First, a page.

“All those reporters, columnists, talking heads, attorneys general, D.A.’s, psychologists and victims groups who were so quick on the draw to get priests have a moral obligation to pursue this issue to the max. If they don’t, they’re a fraud.”

Teen Birth Rates Fall After Two Year Increase, Abstinence Education Credited

Poll Shows Majority of Americans Say Abstinence Effective, Want Parents Involved

Multiple news reports are trumpeting the fact that teen birth rates fell in 2008 after increasing during the two years prior, according to a report from the Centers for Disease Control. Immediately after the reports surfaced, backers of abstinence education have credited their programs as making an impact. The CDC’s National Center for Health Statistics reported today that the full birth rate fell two percent in 2008.

Some 4,251,095 babies were born in the United States in 2008, down two percent from the 4.317 million the year before. The birth rate for teenagers aged 15-19 fell by 2 percent as well and the CDC says the decline resumes the long-term trend of falling teen birth rates since 1991 — during a time when abstinence education program were gaining favor. And, the decline was most notable (4%) among teens aged 18-19.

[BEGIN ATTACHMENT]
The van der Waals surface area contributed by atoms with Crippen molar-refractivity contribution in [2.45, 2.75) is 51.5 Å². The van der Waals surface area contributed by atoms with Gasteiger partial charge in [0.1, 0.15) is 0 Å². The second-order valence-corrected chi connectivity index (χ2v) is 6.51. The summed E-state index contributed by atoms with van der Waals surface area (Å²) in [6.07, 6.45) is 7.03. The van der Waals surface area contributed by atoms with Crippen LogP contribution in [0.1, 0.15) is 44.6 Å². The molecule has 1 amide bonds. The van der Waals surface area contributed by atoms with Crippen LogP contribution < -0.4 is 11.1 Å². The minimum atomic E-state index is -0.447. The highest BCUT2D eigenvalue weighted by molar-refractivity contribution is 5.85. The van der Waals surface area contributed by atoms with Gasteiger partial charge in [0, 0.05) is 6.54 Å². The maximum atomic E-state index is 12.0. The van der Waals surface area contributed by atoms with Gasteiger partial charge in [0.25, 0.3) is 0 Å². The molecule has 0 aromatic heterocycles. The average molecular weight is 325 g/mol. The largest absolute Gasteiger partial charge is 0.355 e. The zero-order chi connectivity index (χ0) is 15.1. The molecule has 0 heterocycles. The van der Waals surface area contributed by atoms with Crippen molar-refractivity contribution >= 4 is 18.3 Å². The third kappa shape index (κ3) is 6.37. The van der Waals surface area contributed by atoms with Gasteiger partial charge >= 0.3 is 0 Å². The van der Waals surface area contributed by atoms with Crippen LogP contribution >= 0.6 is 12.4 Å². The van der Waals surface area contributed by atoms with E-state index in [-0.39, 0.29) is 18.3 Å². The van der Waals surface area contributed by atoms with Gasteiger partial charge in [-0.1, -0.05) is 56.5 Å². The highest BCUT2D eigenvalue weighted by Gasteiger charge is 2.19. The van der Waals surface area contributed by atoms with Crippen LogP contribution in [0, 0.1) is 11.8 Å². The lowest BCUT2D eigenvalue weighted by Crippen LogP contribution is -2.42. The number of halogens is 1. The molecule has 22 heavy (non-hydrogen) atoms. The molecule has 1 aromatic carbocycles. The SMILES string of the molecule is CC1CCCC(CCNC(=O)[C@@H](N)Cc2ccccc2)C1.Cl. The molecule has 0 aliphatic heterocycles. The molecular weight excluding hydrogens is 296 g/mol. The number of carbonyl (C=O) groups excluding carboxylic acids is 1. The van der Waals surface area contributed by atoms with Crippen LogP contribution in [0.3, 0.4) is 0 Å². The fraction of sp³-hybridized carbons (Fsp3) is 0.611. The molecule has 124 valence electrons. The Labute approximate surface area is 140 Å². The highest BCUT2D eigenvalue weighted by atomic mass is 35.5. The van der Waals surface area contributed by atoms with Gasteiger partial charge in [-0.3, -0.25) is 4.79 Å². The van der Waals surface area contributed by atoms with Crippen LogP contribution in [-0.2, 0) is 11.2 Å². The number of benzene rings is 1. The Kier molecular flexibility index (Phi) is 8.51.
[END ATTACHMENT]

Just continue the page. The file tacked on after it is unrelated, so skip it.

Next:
Here are some of the responses to the CDC data, reported by LifeNews.com: Valerie Huber, the executive director of the National Abstinence Education Association, told LifeNews.com today she is delighted by the news. “So that the positive trend begun a decade ago can continue, we should redouble our efforts to help teens avoid all the consequences of sexual activity, including teen childbearing,” she said.

However, President Barack Obama eliminated all funding for abstinence-centered education in his FY 2011 budget request to Congress. “Today’s announcement provides Congress an opportunity to make a course correction by again placing a priority on the risk avoidance abstinence-centered message,” Huber said.

Huber said her organization is appealing to all groups who genuinely seek the best health outcomes for youth to join in encouraging the avoidance of all sexual risk. “Today’s news shows that teens are able to make good decisions, even in the midst of a sex saturated culture. We must assure that they continue to receive tools for achieving the best sexual health outcomes – in order to escape all the risks of sexual activity,” she said.

Obama’s budget eliminates funding for CBAE (Community Based Abstinence Education) and Title V Abstinence Education Program. In Obama’s FY 2010 Proposed Budget, the president calls for at least $164 million in funding for contraceptive-only education. The money includes competitive grants, research, evaluation and authorization for $50 million in new mandatory condom grants to states, tribes and territories.

That was the second time Obama has called for less abstinence funding. In the omnibus spending bill Obama signed earlier in 2009, abstinence programs received $95 million, a substantial reduction from the $151 million they previously received.

Here are some of my blogs on the topic:

Here are more reports about the effectiveness of abstinence education: